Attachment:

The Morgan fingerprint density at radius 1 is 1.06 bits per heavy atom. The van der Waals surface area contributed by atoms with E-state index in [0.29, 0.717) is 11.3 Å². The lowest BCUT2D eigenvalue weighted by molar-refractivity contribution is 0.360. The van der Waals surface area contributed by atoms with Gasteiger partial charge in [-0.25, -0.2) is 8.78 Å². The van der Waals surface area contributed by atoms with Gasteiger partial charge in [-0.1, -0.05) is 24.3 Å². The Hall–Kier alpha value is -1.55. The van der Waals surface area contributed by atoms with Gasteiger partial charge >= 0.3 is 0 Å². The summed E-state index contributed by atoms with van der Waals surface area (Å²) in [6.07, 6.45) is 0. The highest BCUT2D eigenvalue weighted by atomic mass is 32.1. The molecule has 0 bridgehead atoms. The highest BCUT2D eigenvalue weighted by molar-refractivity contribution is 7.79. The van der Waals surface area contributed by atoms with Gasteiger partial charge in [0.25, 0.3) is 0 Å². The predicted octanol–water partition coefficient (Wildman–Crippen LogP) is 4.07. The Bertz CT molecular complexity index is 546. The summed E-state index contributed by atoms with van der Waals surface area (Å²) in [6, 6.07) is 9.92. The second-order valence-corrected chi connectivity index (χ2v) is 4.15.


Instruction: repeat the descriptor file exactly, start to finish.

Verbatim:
The Morgan fingerprint density at radius 1 is 1.06 bits per heavy atom. The van der Waals surface area contributed by atoms with E-state index in [0.29, 0.717) is 11.3 Å². The lowest BCUT2D eigenvalue weighted by molar-refractivity contribution is 0.360. The van der Waals surface area contributed by atoms with Gasteiger partial charge in [-0.25, -0.2) is 8.78 Å². The van der Waals surface area contributed by atoms with Gasteiger partial charge in [-0.1, -0.05) is 24.3 Å². The Hall–Kier alpha value is -1.55. The van der Waals surface area contributed by atoms with Gasteiger partial charge >= 0.3 is 0 Å². The summed E-state index contributed by atoms with van der Waals surface area (Å²) in [6.07, 6.45) is 0. The highest BCUT2D eigenvalue weighted by atomic mass is 32.1. The molecule has 0 bridgehead atoms. The highest BCUT2D eigenvalue weighted by molar-refractivity contribution is 7.79. The van der Waals surface area contributed by atoms with Gasteiger partial charge in [0.25, 0.3) is 0 Å². The predicted octanol–water partition coefficient (Wildman–Crippen LogP) is 4.07. The Bertz CT molecular complexity index is 546. The summed E-state index contributed by atoms with van der Waals surface area (Å²) in [6, 6.07) is 9.92. The second-order valence-corrected chi connectivity index (χ2v) is 4.15.